Toxins from Staphylococcus aureus, or staph, bacteria and group A streptococcus, or strep, bacteria are both causes of toxic shock syndrome, according to Mayo Clinic. Factors associated with toxic shock syndrome in people who do not menstruate include having a viral infection such as the flu, having recently had surgery, and having burns or cuts on the skin.
Though rare, the complications of a bacterial infection that result in toxic shock syndrome can be fatal, states Mayo Clinic. While the condition is often associated with menstruating women and super-absorbent tampons, it can affect men, children and postmenopausal women who have any of the risk factors. Symptoms of toxic shock syndrome include a sunburn-like rash on the palms and soles, vomiting or diarrhea, low blood pressure, a high fever that occurs suddenly and muscle aches. Seizures and a reddening of the eyes, throat and mouth are other possible symptoms of toxic shock syndrome. Because toxic shock syndrome progresses rapidly, people exhibiting symptoms should seek immediate medical attention.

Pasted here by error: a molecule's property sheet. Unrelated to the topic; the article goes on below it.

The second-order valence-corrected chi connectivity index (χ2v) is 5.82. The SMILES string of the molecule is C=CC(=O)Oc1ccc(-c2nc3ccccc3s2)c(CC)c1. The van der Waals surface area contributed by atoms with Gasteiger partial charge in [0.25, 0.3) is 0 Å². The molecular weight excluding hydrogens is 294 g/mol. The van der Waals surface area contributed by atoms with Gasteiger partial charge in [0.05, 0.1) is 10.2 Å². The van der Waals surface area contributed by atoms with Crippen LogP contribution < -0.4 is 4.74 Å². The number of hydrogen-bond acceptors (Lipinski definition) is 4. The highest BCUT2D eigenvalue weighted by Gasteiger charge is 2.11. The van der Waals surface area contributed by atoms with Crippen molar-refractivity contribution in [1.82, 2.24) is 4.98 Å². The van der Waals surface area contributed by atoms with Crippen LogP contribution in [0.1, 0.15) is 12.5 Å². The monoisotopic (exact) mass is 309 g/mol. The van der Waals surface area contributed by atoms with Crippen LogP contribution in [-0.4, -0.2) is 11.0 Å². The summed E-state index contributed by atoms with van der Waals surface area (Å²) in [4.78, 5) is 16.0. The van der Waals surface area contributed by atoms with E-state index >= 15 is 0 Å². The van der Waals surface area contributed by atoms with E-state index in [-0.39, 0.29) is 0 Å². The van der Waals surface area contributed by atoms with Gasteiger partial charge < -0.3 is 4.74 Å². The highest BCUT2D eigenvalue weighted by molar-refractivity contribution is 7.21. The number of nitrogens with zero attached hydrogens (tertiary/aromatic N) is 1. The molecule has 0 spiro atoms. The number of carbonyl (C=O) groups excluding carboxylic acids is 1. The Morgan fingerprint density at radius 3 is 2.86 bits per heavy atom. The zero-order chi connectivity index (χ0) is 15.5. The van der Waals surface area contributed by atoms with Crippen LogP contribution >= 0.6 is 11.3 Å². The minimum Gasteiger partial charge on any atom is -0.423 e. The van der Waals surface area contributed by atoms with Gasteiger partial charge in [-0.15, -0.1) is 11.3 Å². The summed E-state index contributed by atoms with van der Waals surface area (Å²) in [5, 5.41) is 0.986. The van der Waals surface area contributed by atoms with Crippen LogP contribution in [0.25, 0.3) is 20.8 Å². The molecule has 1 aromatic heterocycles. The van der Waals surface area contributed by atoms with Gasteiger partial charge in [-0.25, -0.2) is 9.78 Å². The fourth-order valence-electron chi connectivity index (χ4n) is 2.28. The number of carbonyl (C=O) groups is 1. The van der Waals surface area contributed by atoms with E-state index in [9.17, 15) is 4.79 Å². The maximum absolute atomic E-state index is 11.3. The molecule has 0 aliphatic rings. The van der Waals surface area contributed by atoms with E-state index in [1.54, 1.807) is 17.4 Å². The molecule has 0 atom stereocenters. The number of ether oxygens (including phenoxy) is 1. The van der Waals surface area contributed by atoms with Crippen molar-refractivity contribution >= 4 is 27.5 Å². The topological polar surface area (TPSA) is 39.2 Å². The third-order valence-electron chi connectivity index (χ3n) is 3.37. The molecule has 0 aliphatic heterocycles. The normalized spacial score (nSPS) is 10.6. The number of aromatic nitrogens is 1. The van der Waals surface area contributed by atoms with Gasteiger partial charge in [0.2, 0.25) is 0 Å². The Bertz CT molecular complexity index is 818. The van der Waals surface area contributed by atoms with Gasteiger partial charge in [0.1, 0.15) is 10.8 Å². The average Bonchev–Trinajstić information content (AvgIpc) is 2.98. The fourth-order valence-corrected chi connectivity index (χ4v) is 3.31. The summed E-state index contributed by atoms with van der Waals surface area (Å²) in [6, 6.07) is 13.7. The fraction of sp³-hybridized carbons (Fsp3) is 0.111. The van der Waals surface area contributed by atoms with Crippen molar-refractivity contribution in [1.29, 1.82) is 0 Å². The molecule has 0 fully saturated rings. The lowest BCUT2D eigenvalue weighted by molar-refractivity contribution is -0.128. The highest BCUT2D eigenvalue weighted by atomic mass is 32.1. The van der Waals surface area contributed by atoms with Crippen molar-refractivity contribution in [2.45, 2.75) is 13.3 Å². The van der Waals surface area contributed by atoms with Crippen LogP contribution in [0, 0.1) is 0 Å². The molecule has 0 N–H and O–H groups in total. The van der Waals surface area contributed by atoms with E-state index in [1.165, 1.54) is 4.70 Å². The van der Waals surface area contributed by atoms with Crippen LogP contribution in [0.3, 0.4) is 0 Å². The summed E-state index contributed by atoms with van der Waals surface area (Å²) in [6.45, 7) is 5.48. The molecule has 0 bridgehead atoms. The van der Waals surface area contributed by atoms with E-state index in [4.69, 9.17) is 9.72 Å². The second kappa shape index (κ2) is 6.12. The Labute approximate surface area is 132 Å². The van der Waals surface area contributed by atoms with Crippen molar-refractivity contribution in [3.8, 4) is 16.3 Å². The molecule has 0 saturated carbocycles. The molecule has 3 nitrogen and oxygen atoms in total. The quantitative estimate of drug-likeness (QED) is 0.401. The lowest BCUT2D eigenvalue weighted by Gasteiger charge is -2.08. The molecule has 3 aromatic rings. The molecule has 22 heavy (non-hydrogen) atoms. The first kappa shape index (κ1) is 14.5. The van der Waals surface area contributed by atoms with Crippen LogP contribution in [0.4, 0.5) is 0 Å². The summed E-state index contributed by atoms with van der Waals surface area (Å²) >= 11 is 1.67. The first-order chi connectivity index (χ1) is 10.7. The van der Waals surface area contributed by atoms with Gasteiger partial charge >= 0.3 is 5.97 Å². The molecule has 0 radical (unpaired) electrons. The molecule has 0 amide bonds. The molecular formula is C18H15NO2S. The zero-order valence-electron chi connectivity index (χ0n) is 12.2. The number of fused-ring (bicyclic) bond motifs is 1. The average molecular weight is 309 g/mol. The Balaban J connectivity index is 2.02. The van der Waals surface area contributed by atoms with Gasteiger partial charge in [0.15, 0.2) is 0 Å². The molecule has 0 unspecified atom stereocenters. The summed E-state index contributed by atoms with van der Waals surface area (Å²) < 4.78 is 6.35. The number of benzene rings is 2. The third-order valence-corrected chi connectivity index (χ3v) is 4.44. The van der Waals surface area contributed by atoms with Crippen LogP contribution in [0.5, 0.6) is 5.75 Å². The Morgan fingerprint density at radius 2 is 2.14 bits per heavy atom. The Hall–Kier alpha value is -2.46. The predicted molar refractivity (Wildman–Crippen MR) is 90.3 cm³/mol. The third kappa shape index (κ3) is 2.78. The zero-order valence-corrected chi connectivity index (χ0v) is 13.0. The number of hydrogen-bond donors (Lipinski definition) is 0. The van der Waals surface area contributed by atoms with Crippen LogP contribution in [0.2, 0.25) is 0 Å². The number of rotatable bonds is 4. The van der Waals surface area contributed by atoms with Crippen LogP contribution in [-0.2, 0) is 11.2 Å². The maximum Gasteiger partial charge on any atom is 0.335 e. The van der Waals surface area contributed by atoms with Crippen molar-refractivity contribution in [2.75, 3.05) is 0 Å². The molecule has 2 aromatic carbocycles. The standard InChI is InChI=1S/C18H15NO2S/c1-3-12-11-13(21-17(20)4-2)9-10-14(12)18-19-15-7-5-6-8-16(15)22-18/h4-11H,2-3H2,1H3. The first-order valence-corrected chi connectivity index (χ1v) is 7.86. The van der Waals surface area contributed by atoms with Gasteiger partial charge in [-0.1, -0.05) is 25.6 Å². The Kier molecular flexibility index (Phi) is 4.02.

Left untreated, toxic shock syndrome can lead to shock, renal failure and death, notes Mayo Clinic. Patients presenting symptoms typically receive antibiotics, fluids and medications to help stabilize blood pressure while doctors determine the source of the infection and the course of treatment.